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McGinley Deserves Ryder Captaincy

Rory McIlroy was on the Irishman's side for the captaincy

Posted Jan 17, 2013 by Dermot Gilleece


Within minutes of his first press conference as Ryder Cup captain, Paul McGinley received a warm, congratulatory embrace from Rory McIlroy.  Keenly aware of how supportive the world number one had been to his cause, McGinley declared with a broad smile: “If Rory doesn’t make the team, he’ll be my vice captain.”  It was a nice Irish finish to a memorable evening in Abu Dhabi.

Widely acknowledged among his fellow countrymen as a late developer, McGinley has eventually come out at a leader in his own right - the first Irish captain in Ryder Cup history.  In doing so, he will tread where such luminaries as Christy O’Connor Snr and Des Smyth have not trod among a list of 19 Irish representatives in various sides, dating back to 1947.   And it was good to be there to see it happen.

So it is that like an accomplished actor who has graduated to all the classic roles, McGinley is set to apply his skills to off-stage direction. "I've always been a slow learner," he conceded.  "When I played amateur golf it took me quite a while to become established and the process has been the same in professional ranks."

He went on: "As an ambitious player, I might have become frustrated had I been taking one step forward and two steps back.  But essentially, it has been progress all the way, since I turned professional after the Walker Cup in 1991."  The team concept has always fascinated him, which may explain the unexpectedly strong impact he made in three Ryder Cup appearances, starting in 2002 at The Belfry where a nine-foot putt in his singles match on the 18th, secured overall victory for Europe.

Four tournament victories, even though they include the prestigious Volvo Masters, appear relatively modest when compared with his leading contemporaries.  But team combat brought him to admirable heights when he partnered Padraig Harrington to a memorable triumph in the World Cup at Kiawah Island in 1997.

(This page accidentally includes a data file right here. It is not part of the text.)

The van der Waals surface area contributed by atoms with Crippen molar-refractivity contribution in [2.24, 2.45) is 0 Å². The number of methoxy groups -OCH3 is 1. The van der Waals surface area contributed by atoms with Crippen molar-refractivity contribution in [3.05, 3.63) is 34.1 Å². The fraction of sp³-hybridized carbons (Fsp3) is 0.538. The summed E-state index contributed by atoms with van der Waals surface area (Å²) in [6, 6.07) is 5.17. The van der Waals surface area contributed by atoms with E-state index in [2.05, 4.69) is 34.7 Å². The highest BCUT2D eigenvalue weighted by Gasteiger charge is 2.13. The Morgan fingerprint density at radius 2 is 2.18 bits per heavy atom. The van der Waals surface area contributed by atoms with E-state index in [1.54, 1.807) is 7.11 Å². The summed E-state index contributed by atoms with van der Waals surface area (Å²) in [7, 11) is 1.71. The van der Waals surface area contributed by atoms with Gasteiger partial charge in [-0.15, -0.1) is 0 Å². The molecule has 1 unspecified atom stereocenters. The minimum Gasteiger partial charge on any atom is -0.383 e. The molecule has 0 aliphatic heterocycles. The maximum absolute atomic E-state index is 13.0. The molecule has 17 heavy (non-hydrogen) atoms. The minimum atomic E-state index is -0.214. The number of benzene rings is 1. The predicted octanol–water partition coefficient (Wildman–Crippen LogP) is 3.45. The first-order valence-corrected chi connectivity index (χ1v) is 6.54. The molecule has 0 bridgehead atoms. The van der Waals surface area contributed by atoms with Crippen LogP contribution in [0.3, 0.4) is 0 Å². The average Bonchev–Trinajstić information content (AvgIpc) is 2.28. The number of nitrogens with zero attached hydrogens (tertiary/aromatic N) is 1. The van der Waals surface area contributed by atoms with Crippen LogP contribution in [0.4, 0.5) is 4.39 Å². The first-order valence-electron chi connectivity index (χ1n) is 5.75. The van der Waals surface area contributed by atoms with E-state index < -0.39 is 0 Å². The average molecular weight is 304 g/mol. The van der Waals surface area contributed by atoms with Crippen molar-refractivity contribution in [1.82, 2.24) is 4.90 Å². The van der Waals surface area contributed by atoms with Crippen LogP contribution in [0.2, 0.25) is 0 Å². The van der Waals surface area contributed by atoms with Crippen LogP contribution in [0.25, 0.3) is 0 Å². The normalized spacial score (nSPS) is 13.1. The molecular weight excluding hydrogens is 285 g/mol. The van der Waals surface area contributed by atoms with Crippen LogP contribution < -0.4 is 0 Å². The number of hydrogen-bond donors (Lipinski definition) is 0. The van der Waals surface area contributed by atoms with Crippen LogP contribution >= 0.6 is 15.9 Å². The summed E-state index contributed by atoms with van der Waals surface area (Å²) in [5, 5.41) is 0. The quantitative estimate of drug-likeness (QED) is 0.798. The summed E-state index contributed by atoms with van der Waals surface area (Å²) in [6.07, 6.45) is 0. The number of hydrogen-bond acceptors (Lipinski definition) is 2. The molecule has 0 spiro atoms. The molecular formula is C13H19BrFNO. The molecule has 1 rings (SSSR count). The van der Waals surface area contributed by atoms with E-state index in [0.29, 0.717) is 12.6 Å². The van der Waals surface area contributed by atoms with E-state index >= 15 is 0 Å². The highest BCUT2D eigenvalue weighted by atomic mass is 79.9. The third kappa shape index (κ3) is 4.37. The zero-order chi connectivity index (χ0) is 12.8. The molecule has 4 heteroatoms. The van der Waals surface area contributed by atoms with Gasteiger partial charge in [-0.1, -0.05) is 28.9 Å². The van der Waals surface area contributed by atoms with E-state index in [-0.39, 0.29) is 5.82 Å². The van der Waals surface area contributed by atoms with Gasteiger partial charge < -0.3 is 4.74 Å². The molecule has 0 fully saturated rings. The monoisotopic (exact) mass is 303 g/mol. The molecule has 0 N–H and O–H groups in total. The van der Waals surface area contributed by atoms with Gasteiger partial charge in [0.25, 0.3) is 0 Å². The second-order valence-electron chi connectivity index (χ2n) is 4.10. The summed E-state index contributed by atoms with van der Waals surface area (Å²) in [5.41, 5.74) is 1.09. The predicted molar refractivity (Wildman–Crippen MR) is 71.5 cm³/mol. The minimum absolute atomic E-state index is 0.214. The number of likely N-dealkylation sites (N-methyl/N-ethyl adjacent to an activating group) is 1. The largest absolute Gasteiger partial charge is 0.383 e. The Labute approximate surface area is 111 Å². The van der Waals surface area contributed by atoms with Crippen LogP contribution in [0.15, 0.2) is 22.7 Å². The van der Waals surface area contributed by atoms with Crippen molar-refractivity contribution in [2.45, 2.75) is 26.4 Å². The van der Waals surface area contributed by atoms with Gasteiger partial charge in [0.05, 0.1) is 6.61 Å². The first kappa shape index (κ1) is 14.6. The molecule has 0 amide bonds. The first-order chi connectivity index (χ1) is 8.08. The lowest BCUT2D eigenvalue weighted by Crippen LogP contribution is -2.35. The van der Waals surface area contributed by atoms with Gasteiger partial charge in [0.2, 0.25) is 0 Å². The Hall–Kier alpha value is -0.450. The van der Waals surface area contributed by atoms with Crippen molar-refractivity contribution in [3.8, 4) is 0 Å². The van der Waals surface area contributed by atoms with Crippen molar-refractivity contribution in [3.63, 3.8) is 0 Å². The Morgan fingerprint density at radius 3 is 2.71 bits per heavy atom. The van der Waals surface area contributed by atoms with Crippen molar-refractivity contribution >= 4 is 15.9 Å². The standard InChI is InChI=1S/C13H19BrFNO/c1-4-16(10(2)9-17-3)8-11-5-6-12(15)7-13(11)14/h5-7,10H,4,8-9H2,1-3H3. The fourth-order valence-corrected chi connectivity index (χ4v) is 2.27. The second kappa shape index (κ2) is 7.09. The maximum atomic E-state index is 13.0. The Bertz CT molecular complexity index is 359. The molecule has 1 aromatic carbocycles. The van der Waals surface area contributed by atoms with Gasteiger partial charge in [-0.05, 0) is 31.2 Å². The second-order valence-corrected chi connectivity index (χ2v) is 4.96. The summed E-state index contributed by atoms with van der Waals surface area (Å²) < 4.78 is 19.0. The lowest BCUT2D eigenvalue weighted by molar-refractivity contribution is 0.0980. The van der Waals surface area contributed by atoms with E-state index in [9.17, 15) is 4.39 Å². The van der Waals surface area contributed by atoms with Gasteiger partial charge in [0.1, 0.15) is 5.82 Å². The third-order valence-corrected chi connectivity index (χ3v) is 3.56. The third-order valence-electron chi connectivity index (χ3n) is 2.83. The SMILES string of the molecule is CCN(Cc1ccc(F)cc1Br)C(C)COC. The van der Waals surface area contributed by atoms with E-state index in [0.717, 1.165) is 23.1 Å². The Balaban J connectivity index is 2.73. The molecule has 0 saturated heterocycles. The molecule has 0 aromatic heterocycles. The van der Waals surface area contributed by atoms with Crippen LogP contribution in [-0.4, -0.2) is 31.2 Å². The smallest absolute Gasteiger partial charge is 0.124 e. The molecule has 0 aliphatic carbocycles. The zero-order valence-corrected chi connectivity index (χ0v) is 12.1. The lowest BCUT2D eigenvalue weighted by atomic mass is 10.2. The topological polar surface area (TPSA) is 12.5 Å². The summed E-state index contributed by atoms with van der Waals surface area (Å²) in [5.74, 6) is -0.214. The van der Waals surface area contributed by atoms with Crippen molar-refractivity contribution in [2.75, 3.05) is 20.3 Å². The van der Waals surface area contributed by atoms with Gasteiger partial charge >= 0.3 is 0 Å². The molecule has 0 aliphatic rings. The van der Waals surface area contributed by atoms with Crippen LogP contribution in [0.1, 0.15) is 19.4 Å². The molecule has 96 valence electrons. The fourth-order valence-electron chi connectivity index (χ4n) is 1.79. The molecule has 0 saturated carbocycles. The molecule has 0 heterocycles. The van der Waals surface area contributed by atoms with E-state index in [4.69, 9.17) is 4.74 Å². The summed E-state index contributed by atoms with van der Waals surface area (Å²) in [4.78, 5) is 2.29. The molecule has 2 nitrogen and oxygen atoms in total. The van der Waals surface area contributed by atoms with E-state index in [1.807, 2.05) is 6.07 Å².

While acknowledging his long-time position as the third-ranked Irish player behind Harrington and Darren Clarke - at one stage a rival for Gleneagles - he has now outstripped them for a coveted role. And like the development of his playing career, the top job was achieved through quiet efficiency based on solid foundations.

As a traditionalist, he talks of playing quite a bit of golf at Sunningdale, “where you can see old photographs in the clubhouse of the course as it used to be.  And for the most part, it was barren land.  When I look at those courses, I begin to appreciate the inspired design decisions which were made by far-sighted architects all those years ago.”

He went on:  “With this feeling for history, I can assure all the people of Scotland that there will be very much a Scottish theme to what I’ll be doing at Gleneagles in 2014.  And to do it as a rival captain to Tom Watson, my boyhood hero, will make it all the more special.”

Though the right, diplomatic noises were made by committee chairman, Thomas Bjorn after the meeting, it can be taken that all was not plain sailing for McGinley. From soundings made among the committee members earlier in the day, there was clearly strong support in certain quarters for Colin Montgomerie to make a comeback, having led the side to victory at Celtic Manor in 2010.

In this context, my feeling is that McIlroy’s support for McGinley had a huge bearing on the outcome.  He made his position crystal clear, earlier in the day. “I have a very strong opinion about this,” he said. “I really think Paul deserves it.  He’s been a great player and a great personality for the European Tour over the years, and a great captain.  I played under him in the Vivendi Seve Trophy in 2009 and thought he did a great job.  And from all the captains that I’ve played under at various stages of my career, I think he was the best.  He really took a lot from what Bernhard Langer did in 2004 (as European captain at Oakland Hills) and left no stone unturned.  I think he will just approach the captaincy at Gleneagles in the right way.”  

An Irish Ryder Cup captain was unquestionably a long time in the making.  But in finally nailing down the job, his country’s one-time number three managed to reap the ultimate dividend from support at the highest level.

- Dermot Gilleece

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